The resemblances between the senior Compsons and Tyrones are readily discernible, but the characters of Quentin and Edmund evince even stronger similarities. Both are obsessed with the past, unwilling to live in the present, and incapable of thinking about the future. A generous appraisal of them would include "sensitive," "poetic," and "idealistic"; a less tolerant view, "narcissistic," "maudlin," and "solipsistic." Critics have been far more negative about Quentin than Edmund, perhaps because the former is not seen as a portrait of Faulkner, while the latter is pinpointed immediately as O'Neill.

Paralyzed by the realization of his own mortality, Quentin is obsessed with time. Clocks chime throughout his section of the novel, echoing in his mind long after their sound has ceased. Pulling off the hands of his watch does not annihilate time but only heightens his consciousness of it: "I could hear my watch ticking away in my pocket and after a while I had all the other sounds shut away, leaving only the watch in my pocket" (p. 102). Similarly, Edmund hears "the fog drip from the eaves like the uneven tick of a rundown, crazy clock" (p. 152). Both Quentin and Edmund feel that their time is, literally, running out. O'Neill has underlined the passage of time in the very title of his play, and it is further emphasized in his specifications of the hours for the various scenes: Act I, 8:30 a.m.; II, 12:45 p.m.; III, 6:30 p.m.; IV, midnight. Time creeps on inexorably in both novel and play.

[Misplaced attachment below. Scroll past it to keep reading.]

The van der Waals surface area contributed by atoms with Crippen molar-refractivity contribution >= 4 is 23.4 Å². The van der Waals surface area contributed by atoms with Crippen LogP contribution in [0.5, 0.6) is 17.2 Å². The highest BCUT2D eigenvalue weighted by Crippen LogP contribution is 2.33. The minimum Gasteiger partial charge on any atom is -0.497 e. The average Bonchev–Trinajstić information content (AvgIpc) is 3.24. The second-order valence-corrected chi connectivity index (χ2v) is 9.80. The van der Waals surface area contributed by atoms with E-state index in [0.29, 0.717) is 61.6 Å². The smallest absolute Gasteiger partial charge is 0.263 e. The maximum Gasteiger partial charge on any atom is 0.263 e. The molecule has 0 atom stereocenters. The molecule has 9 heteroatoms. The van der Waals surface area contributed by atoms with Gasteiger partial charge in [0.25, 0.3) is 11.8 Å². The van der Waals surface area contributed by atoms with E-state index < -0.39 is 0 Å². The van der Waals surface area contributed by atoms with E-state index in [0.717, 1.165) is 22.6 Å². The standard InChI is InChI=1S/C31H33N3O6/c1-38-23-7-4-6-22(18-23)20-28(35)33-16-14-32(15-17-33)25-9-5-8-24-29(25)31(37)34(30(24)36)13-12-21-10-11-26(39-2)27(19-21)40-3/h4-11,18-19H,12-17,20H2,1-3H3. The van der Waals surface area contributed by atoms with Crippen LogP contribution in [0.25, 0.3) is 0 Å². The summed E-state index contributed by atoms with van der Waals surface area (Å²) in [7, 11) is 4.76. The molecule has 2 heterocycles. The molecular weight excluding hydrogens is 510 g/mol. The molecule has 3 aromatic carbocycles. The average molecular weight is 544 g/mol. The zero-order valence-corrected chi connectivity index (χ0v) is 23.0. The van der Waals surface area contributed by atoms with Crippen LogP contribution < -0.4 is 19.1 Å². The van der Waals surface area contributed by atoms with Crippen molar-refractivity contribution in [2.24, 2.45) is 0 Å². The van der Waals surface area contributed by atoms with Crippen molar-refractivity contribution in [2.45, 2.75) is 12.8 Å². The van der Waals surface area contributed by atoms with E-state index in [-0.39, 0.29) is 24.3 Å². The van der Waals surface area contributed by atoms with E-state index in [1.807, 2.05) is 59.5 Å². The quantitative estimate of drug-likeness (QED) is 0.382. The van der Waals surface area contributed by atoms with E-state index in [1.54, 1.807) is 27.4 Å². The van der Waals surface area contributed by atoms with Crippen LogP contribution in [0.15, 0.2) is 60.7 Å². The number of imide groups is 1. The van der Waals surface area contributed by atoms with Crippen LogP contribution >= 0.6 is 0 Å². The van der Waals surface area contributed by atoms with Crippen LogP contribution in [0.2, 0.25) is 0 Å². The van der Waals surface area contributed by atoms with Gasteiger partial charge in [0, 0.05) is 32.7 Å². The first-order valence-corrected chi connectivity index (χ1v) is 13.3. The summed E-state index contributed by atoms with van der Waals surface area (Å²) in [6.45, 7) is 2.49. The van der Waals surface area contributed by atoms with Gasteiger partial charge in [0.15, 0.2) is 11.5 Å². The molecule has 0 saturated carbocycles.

Quentin often mentions gulls in his wandering reveries, presumably because they symbolize that oxymoronic motionless movement which is so characteristic of Faulkner. For example, he relates, "I could smell water, and in a break in the wall I saw a glint of water and two masts, and a gull motionless in midair, like on an invisible wire between the masts..." (p. 108). Quentin is similarly fascinated by the never-to-be-caught trout which, like the gull, hangs "delicate and motionless" (p. 136), suspended in the water as the bird is in the air. Trout and gull are somehow out of time, eternally poised just on the brink of action. Perhaps, too, Quentin envies the "sense of place" that the gull and fish possess; they are sure of their elements, while Quentin is sure of nothing. Edmund shares Quentin's feeling of displacement: "It was a great mistake, my being born a man, I would have been much more successful as a sea gull or a fish. As it is, I will always be a stranger who never feels at home, who does not really want and is not really wanted, who can never belong, who must always be a little in love with death!" (pp. 153-4) Just as Quentin finds timelessness in the arrested motion of gull and trout, Edmund finds a sense of eternity on the sea: "I became drunk with the beauty and singing rhythm of it, and for a moment I lost myself--actually lost my life. I was set free! I dissolved in the sea .... I belonged, without past or future ..." (p. 153).